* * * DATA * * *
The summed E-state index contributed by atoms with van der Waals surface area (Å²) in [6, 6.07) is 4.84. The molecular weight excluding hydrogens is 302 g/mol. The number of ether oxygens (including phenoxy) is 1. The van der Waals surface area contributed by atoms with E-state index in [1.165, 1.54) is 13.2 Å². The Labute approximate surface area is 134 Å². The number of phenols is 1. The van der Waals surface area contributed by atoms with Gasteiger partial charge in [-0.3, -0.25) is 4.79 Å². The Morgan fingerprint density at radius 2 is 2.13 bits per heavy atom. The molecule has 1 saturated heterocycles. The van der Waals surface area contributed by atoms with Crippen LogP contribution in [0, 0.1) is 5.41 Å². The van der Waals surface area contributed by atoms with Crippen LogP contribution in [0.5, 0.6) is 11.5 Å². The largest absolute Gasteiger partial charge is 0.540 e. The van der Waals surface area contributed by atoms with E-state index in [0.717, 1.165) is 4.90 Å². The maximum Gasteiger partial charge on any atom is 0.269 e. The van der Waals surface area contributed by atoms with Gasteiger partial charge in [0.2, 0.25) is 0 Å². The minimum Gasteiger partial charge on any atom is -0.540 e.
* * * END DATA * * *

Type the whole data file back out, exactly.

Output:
The summed E-state index contributed by atoms with van der Waals surface area (Å²) in [6, 6.07) is 4.84. The molecular weight excluding hydrogens is 302 g/mol. The number of ether oxygens (including phenoxy) is 1. The van der Waals surface area contributed by atoms with E-state index in [1.165, 1.54) is 13.2 Å². The Labute approximate surface area is 134 Å². The number of phenols is 1. The van der Waals surface area contributed by atoms with Gasteiger partial charge in [-0.3, -0.25) is 4.79 Å². The Morgan fingerprint density at radius 2 is 2.13 bits per heavy atom. The molecule has 1 saturated heterocycles. The van der Waals surface area contributed by atoms with Crippen LogP contribution in [0, 0.1) is 5.41 Å². The van der Waals surface area contributed by atoms with Crippen LogP contribution in [0.5, 0.6) is 11.5 Å². The largest absolute Gasteiger partial charge is 0.540 e. The van der Waals surface area contributed by atoms with E-state index in [0.717, 1.165) is 4.90 Å². The maximum Gasteiger partial charge on any atom is 0.269 e. The van der Waals surface area contributed by atoms with Gasteiger partial charge in [0.2, 0.25) is 0 Å². The minimum Gasteiger partial charge on any atom is -0.540 e.